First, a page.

When I critique songs in my BMI Songwriting Workshops, I often hear melodies with a range (the interval between its lowest and the highest notes) limited to one octave or less. When I ask the writers to share their intentions for these songs, they sometimes respond, “My goal is to have the song recorded by an artist similar to …” and they reference vocalists who can easily belt out two octaves or more. It is highly unlikely that an artist who can wow audiences with their vocal prowess would choose songs with melodies that do not provide them with an opportunity to shine.
Performing songwriters and members of bands who write songs intended for their own use can easily assess if they—or the singer in their band—sound good singing the melodies they create. Ideally, the songs they write showcase their vocal strengths, while avoiding notes that are too high or too low for them to sing. Similarly, they can write melodies that incorporate extended notes (such as whole notes) that are held out if their breath control allows them to do that. If this is not their forte, they can stick to rhythms that are built on notes such as eighth notes, quarter notes, and half notes.
A common pitfall for non-performing songwriters is writing melodies limited to the notes and rhythms the writers are comfortable singing. Unless the writer is also a terrific singer, it is unlikely that he or she has as wide a vocal range as the vocalists whom they are targeting. For example, while a non-performing songwriter might have a vocal range of an octave-and-a-third, a hit vocalist is likely to be able to sing an octave-and-a-half, and in some cases, two full octaves, or even more.
To maximize our chances of songwriting success, we need to write the strongest, most compelling melodies we are capable of imagining, whether we can sing them—or not.
If you are not writing for yourself, explore whether adding one or more high or low notes might create melodic moments that take your melody from “good” to “unforgettable.” To maximize your song’s prosody (the marriage of music and lyric) if your lyric includes references to words such as “soaring,” “high,” or “sky,” you might want to pair these words with high notes. For an example of this technique, listen to the note that accompanies the word “fly” in “She’s Gonna Fly” (aka “On Angels’ Wings”) (written by Jason Blume and Karen Taylor-Good, recorded by Collin Raye). Conversely, it can work well to use lower notes to accompany words such as “low” and “bottom.” It would be hard to find a more apt example of this than in the note that goes with the word “low” in Garth Brooks’ recording of “Friends In Low Places” (written by Earl Bud Lee and Dewayne Blackwell).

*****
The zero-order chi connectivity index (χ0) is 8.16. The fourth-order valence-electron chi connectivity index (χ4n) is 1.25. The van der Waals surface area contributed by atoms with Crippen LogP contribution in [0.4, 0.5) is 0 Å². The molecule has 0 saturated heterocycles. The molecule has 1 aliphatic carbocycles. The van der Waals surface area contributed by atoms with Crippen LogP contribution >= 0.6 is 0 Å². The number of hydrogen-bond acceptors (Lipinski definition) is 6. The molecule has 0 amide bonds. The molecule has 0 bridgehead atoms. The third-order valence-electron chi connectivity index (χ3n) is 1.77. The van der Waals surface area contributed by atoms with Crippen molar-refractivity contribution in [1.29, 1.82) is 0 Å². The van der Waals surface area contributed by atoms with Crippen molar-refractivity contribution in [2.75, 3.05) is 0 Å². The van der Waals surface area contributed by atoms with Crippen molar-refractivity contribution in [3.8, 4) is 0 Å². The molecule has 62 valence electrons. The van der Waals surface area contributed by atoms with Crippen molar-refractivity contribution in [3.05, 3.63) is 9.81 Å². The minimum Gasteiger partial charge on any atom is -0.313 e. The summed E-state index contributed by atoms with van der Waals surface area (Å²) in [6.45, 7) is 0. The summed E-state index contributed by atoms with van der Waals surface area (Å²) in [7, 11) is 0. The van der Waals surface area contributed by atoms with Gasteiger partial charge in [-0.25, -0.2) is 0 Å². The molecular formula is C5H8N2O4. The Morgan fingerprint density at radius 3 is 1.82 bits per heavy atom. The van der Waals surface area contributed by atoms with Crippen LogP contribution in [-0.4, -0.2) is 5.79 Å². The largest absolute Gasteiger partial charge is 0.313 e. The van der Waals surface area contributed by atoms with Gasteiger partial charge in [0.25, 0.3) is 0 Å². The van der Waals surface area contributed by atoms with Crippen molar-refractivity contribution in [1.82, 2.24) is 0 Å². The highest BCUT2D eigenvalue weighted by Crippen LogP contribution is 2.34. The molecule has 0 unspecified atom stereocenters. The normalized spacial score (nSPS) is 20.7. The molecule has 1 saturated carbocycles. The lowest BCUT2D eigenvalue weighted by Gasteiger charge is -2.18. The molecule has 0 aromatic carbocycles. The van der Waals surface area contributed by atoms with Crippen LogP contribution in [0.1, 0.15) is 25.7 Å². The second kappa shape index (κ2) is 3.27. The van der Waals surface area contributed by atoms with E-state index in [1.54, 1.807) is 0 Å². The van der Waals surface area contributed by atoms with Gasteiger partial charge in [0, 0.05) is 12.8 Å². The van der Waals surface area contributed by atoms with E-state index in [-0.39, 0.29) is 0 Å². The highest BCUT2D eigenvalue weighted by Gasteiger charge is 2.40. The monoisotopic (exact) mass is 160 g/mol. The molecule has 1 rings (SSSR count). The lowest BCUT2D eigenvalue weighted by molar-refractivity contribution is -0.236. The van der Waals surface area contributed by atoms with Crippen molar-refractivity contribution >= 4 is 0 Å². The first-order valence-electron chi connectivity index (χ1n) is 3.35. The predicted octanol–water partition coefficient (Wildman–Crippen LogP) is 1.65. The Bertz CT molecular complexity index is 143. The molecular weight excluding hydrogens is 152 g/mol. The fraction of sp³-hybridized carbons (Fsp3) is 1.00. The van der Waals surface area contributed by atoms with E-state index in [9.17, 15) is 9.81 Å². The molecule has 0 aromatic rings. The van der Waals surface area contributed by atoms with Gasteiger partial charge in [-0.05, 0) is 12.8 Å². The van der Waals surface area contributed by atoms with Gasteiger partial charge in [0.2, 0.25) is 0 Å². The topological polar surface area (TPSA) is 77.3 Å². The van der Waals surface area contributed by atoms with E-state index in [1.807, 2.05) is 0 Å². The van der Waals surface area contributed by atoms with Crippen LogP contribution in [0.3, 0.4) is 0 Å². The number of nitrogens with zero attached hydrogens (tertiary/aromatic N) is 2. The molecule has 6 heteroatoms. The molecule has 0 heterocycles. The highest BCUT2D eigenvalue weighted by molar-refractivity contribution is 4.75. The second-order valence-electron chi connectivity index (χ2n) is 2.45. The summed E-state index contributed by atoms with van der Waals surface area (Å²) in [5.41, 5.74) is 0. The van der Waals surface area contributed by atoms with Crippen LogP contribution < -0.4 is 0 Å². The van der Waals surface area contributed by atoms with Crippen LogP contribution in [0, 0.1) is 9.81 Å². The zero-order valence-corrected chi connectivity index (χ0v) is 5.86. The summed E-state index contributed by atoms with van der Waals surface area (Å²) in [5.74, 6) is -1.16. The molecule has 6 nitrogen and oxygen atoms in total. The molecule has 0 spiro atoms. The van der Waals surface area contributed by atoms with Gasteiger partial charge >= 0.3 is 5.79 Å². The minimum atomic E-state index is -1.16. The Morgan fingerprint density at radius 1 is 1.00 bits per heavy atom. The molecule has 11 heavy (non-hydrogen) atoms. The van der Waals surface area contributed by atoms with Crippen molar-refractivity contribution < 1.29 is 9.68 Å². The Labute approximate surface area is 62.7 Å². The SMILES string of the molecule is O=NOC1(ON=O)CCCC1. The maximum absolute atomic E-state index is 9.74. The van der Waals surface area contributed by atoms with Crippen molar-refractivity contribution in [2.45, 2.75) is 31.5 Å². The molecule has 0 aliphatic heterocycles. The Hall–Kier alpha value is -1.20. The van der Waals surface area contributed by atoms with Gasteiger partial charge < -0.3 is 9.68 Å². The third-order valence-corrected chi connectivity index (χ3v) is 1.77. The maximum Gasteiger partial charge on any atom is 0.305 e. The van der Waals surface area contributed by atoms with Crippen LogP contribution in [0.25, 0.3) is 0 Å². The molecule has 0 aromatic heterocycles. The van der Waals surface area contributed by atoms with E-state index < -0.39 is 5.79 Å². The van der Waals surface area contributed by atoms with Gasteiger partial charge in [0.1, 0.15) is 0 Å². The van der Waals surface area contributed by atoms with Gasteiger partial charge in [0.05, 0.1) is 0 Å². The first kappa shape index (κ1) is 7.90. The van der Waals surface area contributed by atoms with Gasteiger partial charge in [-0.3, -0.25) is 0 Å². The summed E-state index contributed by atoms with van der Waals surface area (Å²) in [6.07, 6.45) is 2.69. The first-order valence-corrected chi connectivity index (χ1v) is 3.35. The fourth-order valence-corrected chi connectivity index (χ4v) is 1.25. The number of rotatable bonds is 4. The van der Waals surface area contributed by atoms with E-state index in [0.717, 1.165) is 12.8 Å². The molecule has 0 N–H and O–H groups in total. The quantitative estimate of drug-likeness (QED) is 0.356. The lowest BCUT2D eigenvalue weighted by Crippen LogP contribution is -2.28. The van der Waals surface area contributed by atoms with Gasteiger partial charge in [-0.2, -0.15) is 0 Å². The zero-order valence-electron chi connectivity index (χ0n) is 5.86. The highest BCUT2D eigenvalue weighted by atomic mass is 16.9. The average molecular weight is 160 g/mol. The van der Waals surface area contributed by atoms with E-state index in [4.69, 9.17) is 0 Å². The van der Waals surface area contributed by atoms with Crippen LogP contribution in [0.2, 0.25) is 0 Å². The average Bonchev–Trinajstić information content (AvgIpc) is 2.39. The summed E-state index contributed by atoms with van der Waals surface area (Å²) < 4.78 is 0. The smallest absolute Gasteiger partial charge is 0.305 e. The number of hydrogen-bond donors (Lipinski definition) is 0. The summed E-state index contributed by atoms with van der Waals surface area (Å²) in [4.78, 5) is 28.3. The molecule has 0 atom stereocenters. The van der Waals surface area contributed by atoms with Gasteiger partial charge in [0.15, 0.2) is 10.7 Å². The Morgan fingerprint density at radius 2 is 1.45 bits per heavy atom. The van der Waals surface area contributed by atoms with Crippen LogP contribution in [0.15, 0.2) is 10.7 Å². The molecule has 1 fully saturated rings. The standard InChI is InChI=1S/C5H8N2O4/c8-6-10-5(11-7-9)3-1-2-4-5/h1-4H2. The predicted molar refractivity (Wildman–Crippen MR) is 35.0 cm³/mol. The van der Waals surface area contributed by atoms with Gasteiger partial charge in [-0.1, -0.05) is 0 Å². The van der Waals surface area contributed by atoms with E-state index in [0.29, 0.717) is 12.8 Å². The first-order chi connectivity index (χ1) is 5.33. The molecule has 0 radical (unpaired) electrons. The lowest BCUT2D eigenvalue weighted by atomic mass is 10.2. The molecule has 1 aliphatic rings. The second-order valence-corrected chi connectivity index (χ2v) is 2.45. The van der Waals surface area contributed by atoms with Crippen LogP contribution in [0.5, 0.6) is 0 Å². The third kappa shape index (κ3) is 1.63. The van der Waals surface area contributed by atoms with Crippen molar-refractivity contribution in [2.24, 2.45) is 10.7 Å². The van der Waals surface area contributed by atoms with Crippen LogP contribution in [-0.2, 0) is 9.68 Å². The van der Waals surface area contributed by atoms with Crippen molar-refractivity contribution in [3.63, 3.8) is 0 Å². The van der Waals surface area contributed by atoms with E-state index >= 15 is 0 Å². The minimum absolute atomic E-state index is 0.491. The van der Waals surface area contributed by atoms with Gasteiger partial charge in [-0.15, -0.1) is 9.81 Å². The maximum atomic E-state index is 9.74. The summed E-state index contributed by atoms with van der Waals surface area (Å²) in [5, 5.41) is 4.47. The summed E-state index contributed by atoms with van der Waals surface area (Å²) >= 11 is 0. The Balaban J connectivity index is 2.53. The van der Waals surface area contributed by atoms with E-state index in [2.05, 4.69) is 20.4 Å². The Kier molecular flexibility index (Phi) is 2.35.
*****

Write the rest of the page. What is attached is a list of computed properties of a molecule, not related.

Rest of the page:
We might also improve our melodies and amplify the emotions they evoke by providing the singer with an opportunity to extend one or more notes. Remember that you are not the one who will sing this melody, so don’t allow your limitations as a vocalist to constrain the melodies you create.
Demo singers typically learn the songs they record by listening to a rough recording and reading a lyric sheet provided by the writer. A lead sheet or sheet music that includes the musical notation is not typically provided because many excellent singers do not read music. So, let’s look at ways to convey your melodies to the demo vocalists if you unable to sing the melodies you write.
- Those with access to a recording program that alters pitch can use that program to change the notes they sing to the notes they would like them to be.
- You can play the correct melody on an instrument while speaking the corresponding words in rhythm.
- You might sing the highest notes in falsetto. If it sounds terrible, remind yourself that only the demo singer will ever hear it.
- Sing the low and high notes you are unable to hit in a higher or lower octave. Let the demo singer know that these notes are to be sung an octave higher or lower than where you sang them.
- If you are unable to hold out a note as long as you would like, let the vocalist know that this note is to be extended.
Our vocal limitations do not need to be reflected in the melodies we write. By using these tools, we can create melodies that compel exceptional singers to say, “I’ve got to record this song!”
Jason Blume is the author of 6 Steps to Songwriting Success, This Business of Songwriting, and Inside Songwriting (Billboard Books). His songs are on Grammy-nominated albums and have sold more than 50,000,000 copies. A guest lecturer at the Liverpool Institute for Performing Arts (co-founded by Sir Paul McCartney) and at the Berklee School of Music, he has been interviewed as a songwriting expert for CNN, NPR, the BBC, Rolling Stone, and the New York Times. To receive a free video, “3 Things You MUST Do for Success” and weekly tips to enhance creativity click here. Join Songwriting With Jason Blume on Facebook for free events and song critiques. For information about his workshops, webinars, additional articles, and more, visit www.jasonblume.com.